Carbon policy and impacts on Suncor
Since the ratification of the Paris Agreement, the focus of governments globally is on the technology pathways and policy frameworks required to achieve a stable and responsible transition to a low-carbon energy system at the same time as meeting the continued rising global demand for energy.
Canadian Federal Government
The federal government’s Pan-Canadian – Framework on Clean Growth and Climate Change requires each province to implement a carbon pricing policy with an overall stringency equivalent to a minimum price of $20 per tonne in 2019, rising to $50 per tonne over the next four years. Provinces and territories that do not comply are subject to a federal carbon pricing backstop. Provinces and territories that volunteered to accept the federal plan may use the revenue as necessary for the unique circumstances of their region, including protecting carbon-intense, trade-exposed industries. Involuntary provinces with policies that were viewed to be inadequate are subject to the federal backstop. In these jurisdictions, carbon revenues are generally collected from two streams:
- a consumer-facing carbon tax on all fossil fuels where the majority of the carbon revenues collected are returned to their citizens in the form of a rebate, not their provincial governments
- to protect the competitiveness of the industrial sector, an output-based pricing system for industrial facilities that emit above 50 kt CO2e or more per year, with the ability to opt-in for smaller facilities
The federal government is consulting with industry on how best to use the carbon revenues to help industry reduce their emissions.
Impact of Canadian climate change regulations
Our carbon price outlook assumes the current carbon price will rise to $100 per tonne on an increasing percentage of our emissions, by 2040. As most of our facilities are currently regulated under various carbon pricing regimes, the impact of our outlook is built into our planning assumptions.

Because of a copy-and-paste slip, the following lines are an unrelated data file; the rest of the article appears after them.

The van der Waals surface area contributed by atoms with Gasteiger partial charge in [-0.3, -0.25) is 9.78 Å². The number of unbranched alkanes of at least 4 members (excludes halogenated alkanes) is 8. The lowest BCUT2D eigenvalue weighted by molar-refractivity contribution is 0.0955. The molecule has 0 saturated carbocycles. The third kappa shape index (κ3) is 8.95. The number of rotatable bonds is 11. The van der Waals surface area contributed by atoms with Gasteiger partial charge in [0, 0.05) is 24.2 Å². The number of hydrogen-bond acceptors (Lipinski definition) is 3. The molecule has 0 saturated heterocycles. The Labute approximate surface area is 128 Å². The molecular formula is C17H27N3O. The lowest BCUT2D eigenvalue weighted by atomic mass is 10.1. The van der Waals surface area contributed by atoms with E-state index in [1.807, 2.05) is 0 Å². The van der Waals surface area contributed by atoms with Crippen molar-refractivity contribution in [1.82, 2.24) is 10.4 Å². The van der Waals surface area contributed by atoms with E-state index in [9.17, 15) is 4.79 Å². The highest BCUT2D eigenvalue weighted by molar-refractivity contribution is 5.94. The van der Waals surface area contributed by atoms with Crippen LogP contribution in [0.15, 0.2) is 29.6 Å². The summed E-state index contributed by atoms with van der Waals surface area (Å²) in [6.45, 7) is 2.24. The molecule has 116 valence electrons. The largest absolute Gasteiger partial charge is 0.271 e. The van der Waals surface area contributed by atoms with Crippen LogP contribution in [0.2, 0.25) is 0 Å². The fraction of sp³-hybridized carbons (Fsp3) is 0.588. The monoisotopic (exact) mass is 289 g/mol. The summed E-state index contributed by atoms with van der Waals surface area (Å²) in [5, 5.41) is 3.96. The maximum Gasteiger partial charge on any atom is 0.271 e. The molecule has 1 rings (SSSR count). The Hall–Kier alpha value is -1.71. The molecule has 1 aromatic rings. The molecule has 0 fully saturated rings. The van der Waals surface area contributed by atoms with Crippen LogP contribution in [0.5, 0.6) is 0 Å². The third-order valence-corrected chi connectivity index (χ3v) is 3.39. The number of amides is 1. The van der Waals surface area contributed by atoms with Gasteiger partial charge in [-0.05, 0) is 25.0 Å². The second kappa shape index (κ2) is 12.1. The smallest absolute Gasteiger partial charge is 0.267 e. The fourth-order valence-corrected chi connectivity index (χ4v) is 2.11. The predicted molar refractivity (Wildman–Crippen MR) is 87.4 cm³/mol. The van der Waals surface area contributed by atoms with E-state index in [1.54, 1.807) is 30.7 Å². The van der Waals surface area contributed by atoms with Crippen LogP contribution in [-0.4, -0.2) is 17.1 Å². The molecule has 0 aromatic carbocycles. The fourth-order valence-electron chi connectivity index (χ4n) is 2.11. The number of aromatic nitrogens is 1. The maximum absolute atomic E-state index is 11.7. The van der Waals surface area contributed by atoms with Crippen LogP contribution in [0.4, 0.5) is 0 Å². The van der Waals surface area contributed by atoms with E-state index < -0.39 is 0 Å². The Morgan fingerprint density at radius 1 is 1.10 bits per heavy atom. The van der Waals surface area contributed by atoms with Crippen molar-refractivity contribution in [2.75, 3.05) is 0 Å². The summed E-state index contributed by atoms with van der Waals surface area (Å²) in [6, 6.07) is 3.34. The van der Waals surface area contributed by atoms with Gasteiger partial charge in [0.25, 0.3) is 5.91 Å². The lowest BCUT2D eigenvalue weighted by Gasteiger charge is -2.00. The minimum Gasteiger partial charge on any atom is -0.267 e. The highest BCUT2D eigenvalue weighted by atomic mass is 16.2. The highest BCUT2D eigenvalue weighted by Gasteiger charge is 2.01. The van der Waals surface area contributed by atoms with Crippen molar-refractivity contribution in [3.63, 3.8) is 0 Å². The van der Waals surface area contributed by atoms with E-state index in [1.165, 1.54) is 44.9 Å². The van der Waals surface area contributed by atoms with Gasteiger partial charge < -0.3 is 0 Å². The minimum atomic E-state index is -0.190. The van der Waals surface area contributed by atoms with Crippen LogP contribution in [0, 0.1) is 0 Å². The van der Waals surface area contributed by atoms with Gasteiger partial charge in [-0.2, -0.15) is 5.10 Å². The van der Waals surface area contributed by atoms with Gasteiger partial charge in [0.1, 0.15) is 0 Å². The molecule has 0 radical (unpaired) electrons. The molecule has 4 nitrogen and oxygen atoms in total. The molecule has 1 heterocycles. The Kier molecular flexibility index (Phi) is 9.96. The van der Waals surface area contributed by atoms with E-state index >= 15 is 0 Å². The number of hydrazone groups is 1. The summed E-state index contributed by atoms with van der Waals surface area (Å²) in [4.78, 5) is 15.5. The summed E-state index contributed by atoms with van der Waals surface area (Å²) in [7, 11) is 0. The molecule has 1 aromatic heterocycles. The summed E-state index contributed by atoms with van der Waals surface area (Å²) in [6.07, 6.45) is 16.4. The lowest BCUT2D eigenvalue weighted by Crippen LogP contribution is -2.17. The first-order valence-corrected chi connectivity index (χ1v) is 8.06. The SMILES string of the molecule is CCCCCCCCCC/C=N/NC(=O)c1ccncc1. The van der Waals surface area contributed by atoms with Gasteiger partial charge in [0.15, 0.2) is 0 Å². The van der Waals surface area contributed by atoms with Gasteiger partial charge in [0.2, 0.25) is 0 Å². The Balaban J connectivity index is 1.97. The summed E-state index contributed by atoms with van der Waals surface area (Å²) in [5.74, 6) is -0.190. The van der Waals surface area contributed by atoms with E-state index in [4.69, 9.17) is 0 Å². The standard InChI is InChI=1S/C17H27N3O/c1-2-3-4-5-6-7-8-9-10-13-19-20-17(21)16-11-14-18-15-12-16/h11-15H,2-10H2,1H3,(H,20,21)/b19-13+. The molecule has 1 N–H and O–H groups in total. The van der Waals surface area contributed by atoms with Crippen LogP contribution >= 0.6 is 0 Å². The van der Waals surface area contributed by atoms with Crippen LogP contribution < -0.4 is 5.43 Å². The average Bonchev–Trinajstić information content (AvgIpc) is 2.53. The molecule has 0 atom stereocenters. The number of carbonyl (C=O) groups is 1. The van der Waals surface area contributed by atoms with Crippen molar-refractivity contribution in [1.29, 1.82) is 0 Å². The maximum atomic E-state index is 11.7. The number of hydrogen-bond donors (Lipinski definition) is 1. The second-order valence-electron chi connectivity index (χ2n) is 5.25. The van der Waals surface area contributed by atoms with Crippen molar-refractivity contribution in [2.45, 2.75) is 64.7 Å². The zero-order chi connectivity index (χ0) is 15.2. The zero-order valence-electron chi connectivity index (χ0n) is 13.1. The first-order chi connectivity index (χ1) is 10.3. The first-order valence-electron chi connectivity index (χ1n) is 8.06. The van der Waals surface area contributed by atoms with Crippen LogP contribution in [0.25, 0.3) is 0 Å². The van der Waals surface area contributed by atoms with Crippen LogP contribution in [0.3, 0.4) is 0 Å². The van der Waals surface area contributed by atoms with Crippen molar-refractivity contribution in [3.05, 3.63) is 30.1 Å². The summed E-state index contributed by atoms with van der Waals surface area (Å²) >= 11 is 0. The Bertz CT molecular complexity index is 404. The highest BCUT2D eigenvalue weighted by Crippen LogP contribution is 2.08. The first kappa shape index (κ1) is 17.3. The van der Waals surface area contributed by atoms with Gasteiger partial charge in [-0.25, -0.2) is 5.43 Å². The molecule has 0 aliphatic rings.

Based on the outlook for new emissions regulations, we have updated our cost estimates. The production weighted average after-tax cash cost per barrel of global production over the period 2019 to 2028 has increased from 2018 and is now estimated at an average of $0.70 per barrel1.
In April 2019, Alberta elected a new provincial government that has eliminated the consumer portion of Alberta’s carbon tax and reduced overall tax on industry. However, for the remainder of 2019, Alberta’s industries will continue to be regulated under the Carbon Competitiveness Incentive Regulation (CCIR) at the current economy-wide price of $30 per tonne. Starting in 2020, Alberta industries will be regulated under a yet-to-be-developed Technology Innovation and Emission Reduction Fund program (TIER). The construct of the TIER is expected to be modelled after the previous Specified Gas Emitters Regulation (SGER) that was in place from 2007 to 2017. Similar to the SGER, the TIER will apply to facilities that emit greater than 100,000 tonnes of carbon dioxide (or equivalent) per year. It will require carbon emissions intensity reductions from industrial operations by 10% per year relative to a historical baseline. Electricity generators will be required to meet a “good as best gas” output based standard similar to the current CCIR. Regardless of the methodology (i.e. SGER, CCIR or TIER) Suncor continues to support carbon pricing policies designed to mitigate the competitiveness impact on trade exposed sectors like oil and gas, while continuing to accelerate emissions performance improvements. Given that there is no universal approach to carbon pricing around the globe, we recognize that leading policy includes a carbon price.